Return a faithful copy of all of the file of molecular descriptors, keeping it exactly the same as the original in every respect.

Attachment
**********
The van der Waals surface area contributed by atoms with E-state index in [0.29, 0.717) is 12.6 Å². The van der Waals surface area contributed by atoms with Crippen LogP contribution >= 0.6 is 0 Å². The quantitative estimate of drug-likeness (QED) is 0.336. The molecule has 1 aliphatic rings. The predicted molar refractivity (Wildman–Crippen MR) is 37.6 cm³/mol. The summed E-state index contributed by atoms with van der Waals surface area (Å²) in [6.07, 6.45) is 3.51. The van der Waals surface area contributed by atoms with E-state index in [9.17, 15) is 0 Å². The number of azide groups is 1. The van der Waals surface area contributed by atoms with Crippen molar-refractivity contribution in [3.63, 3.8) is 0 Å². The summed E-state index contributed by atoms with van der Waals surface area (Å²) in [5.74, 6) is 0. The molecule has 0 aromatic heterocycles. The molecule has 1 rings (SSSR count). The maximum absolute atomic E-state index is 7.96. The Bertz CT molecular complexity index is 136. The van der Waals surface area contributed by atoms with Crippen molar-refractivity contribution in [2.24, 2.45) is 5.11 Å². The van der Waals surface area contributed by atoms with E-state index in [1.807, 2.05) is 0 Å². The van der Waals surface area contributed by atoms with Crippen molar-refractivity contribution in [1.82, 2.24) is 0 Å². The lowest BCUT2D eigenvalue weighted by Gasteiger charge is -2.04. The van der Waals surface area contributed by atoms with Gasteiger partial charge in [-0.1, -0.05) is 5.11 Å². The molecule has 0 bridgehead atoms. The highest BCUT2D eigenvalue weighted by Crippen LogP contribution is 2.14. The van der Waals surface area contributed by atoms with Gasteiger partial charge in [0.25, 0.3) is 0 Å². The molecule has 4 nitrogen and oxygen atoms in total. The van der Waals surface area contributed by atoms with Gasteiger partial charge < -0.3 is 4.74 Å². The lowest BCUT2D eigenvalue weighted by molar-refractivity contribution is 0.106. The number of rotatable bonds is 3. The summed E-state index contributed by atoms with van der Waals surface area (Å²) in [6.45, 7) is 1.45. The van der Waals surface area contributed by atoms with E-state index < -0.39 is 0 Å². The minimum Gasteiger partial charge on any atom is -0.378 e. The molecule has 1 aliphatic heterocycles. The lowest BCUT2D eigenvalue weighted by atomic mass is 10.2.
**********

The van der Waals surface area contributed by atoms with E-state index in [0.29, 0.717) is 12.6 Å². The van der Waals surface area contributed by atoms with Crippen LogP contribution >= 0.6 is 0 Å². The quantitative estimate of drug-likeness (QED) is 0.336. The molecule has 1 aliphatic rings. The predicted molar refractivity (Wildman–Crippen MR) is 37.6 cm³/mol. The summed E-state index contributed by atoms with van der Waals surface area (Å²) in [6.07, 6.45) is 3.51. The van der Waals surface area contributed by atoms with E-state index in [9.17, 15) is 0 Å². The number of azide groups is 1. The van der Waals surface area contributed by atoms with Crippen molar-refractivity contribution in [3.63, 3.8) is 0 Å². The summed E-state index contributed by atoms with van der Waals surface area (Å²) in [5.74, 6) is 0. The molecule has 0 aromatic heterocycles. The molecule has 1 rings (SSSR count). The maximum absolute atomic E-state index is 7.96. The Bertz CT molecular complexity index is 136. The van der Waals surface area contributed by atoms with Crippen molar-refractivity contribution in [2.24, 2.45) is 5.11 Å². The van der Waals surface area contributed by atoms with E-state index in [1.807, 2.05) is 0 Å². The van der Waals surface area contributed by atoms with Crippen molar-refractivity contribution in [1.82, 2.24) is 0 Å². The lowest BCUT2D eigenvalue weighted by Gasteiger charge is -2.04. The van der Waals surface area contributed by atoms with Gasteiger partial charge in [-0.1, -0.05) is 5.11 Å². The molecule has 0 bridgehead atoms. The highest BCUT2D eigenvalue weighted by Crippen LogP contribution is 2.14. The van der Waals surface area contributed by atoms with Gasteiger partial charge in [0.25, 0.3) is 0 Å². The molecule has 4 nitrogen and oxygen atoms in total. The van der Waals surface area contributed by atoms with Gasteiger partial charge < -0.3 is 4.74 Å². The lowest BCUT2D eigenvalue weighted by molar-refractivity contribution is 0.106. The number of rotatable bonds is 3. The summed E-state index contributed by atoms with van der Waals surface area (Å²) in [6.45, 7) is 1.45. The van der Waals surface area contributed by atoms with E-state index < -0.39 is 0 Å². The minimum Gasteiger partial charge on any atom is -0.378 e. The molecule has 1 aliphatic heterocycles. The lowest BCUT2D eigenvalue weighted by atomic mass is 10.2.